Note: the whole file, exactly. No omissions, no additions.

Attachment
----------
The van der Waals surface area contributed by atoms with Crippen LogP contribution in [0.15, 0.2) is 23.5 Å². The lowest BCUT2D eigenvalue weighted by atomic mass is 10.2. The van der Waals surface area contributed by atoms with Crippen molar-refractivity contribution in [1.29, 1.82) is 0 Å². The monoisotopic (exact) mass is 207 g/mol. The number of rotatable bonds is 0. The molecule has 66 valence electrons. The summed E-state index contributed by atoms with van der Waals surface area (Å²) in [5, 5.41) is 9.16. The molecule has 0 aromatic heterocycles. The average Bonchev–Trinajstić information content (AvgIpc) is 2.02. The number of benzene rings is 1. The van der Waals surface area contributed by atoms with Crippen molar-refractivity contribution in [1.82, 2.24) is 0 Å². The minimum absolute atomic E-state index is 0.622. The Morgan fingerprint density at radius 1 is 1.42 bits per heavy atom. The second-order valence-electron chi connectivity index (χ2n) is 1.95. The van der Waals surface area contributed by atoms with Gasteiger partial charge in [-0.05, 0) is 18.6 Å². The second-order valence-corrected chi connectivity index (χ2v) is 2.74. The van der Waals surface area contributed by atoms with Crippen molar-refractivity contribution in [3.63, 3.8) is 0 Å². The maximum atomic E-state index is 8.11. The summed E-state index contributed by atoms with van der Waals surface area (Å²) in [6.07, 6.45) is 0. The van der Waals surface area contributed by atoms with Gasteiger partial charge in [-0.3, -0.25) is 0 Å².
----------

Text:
The van der Waals surface area contributed by atoms with Crippen LogP contribution in [0.15, 0.2) is 23.5 Å². The lowest BCUT2D eigenvalue weighted by atomic mass is 10.2. The van der Waals surface area contributed by atoms with Crippen molar-refractivity contribution in [1.29, 1.82) is 0 Å². The monoisotopic (exact) mass is 207 g/mol. The number of rotatable bonds is 0. The molecule has 66 valence electrons. The summed E-state index contributed by atoms with van der Waals surface area (Å²) in [5, 5.41) is 9.16. The molecule has 0 aromatic heterocycles. The average Bonchev–Trinajstić information content (AvgIpc) is 2.02. The number of benzene rings is 1. The van der Waals surface area contributed by atoms with Crippen molar-refractivity contribution in [1.82, 2.24) is 0 Å². The minimum absolute atomic E-state index is 0.622. The Morgan fingerprint density at radius 1 is 1.42 bits per heavy atom. The second-order valence-electron chi connectivity index (χ2n) is 1.95. The van der Waals surface area contributed by atoms with Gasteiger partial charge in [-0.05, 0) is 18.6 Å². The second-order valence-corrected chi connectivity index (χ2v) is 2.74. The van der Waals surface area contributed by atoms with Crippen molar-refractivity contribution in [3.63, 3.8) is 0 Å². The maximum atomic E-state index is 8.11. The summed E-state index contributed by atoms with van der Waals surface area (Å²) in [6.07, 6.45) is 0. The van der Waals surface area contributed by atoms with Gasteiger partial charge in [-0.3, -0.25) is 0 Å².